Deer Management

Are you concerned about the deer population in Fairfax County?

Deer sightings in Fairfax County are not uncommon. While the presence of deer in Fairfax has been a delight for some, other residents express concern over damage to cars, gardens, and yards caused by deer.

Learn more about how Fairfax County is managing the deer population, including:

What are some of the problems caused by deer?

  • Road safety: An average of 4000-5000 deer-vehicle collisions in the County each year.
  • Wildlife habitat destruction: Over-abundance of deer results in depleted food and natural habitat for birds, amphibians and micro-organisms that are necessary to sustain County wildlife and the natural environment.
  • Forest regeneration: Too many deer result in a lack of shrubs and plant life. Plants most vulnerable include young oaks, maples and poplar trees.
  • Ornamental plant damage: Deer diet includes many non-native vegetation found in parks and neighborhoods, such as azaleas, hostas and daylilies. The cost of this damage is of great concern to residents and taxpayers.
  • Deer health: Too many deer living too close together reduces the overall health of the county’s deer population. Deer compete with each other for food and space.
  • Human health: Too many deer may increase human risk of exposure to ticks infected with Lyme disease and other tick-borne diseases. Deer may transport these ticks across the county.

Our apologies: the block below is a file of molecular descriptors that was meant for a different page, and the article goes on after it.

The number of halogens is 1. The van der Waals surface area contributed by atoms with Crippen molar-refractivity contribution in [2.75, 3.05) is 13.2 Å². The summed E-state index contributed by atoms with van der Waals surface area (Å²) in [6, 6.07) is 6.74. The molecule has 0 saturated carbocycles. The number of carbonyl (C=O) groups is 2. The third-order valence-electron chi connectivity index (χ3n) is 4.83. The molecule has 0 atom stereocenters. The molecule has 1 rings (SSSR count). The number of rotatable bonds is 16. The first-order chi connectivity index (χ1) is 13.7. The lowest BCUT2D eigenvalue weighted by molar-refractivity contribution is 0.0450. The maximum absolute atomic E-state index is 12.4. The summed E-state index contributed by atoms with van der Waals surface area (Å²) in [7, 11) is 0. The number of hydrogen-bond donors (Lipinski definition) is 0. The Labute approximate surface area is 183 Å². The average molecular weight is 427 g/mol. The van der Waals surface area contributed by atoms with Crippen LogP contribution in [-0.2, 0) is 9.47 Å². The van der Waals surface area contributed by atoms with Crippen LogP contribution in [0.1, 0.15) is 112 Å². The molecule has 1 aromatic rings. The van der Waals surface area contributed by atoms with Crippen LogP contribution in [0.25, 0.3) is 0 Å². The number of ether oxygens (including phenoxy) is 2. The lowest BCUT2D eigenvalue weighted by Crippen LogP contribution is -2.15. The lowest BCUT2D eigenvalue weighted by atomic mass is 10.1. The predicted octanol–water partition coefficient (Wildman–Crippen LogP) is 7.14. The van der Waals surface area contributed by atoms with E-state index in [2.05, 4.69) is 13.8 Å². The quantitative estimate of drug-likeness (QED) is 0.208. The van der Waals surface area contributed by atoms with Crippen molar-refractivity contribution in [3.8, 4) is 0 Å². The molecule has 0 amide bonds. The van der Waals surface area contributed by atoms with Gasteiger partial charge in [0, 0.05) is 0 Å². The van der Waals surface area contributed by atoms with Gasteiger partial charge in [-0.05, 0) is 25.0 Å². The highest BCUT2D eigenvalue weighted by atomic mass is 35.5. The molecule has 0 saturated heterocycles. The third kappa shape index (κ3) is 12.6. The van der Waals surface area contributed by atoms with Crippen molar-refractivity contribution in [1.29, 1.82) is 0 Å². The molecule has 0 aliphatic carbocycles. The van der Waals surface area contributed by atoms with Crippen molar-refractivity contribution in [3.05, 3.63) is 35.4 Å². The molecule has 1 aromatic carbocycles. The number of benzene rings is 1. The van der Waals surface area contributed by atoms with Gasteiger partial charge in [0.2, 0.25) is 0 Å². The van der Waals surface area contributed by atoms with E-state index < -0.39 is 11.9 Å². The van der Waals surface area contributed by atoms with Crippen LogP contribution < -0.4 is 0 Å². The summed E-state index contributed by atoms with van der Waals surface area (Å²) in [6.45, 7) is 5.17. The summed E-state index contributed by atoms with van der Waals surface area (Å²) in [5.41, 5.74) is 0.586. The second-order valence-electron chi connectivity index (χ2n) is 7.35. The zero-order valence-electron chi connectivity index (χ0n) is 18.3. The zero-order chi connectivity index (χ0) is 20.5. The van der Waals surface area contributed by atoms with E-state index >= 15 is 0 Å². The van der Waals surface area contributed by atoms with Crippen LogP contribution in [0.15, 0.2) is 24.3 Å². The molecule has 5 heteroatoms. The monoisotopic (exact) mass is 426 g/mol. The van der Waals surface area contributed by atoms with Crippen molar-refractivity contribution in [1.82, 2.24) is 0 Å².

• Devaluation of the deer species: Although deer are a valued wildlife species here, as well as in the wildlife chain, an overabundance may cause some to view them as “pests."

What current deer management activities are underway?

  • County officials gather data about damages caused by deer from residents
  • County monitors trends in herd size and location.
  • County monitors health of selected herds of deer
  • Use of roadside reflectors tried, but were not effective in reducing deer-vehicle collisions
  • County wildlife experts conduct seminars to help the public better understand deer and local management issues surrounding them.

What can residents and community groups do to help?

  • It is illegal to feed deer between the months of September – March
  • Report evidence of deer damage in neighborhoods and parks
  • Consider deer-proofing your propert
  • Sponsor resident education activities
  • Participate in deer management surveys
  • Discourage others from feeding deer

Are there any plants and shrubs that may deter deer from grazing in my yard?

  • Common boxwoods
  • Colorado Blue Spruce
  • Red Osier Dogwoods
  • Scots Pine
  • Common lilac
  • Ornamental grasses
  • Tarragon and wormwood
  • Virginia bluebells
  • Forget-Me-Not
  • Carnations
  • Daffodils
  • Lily of the valley

Contact Fairfax County: Phone, Email or Twitter | Main Address: 12000 Government Center Parkway, Fairfax, VA 22035
Technical Questions: Web Administrator

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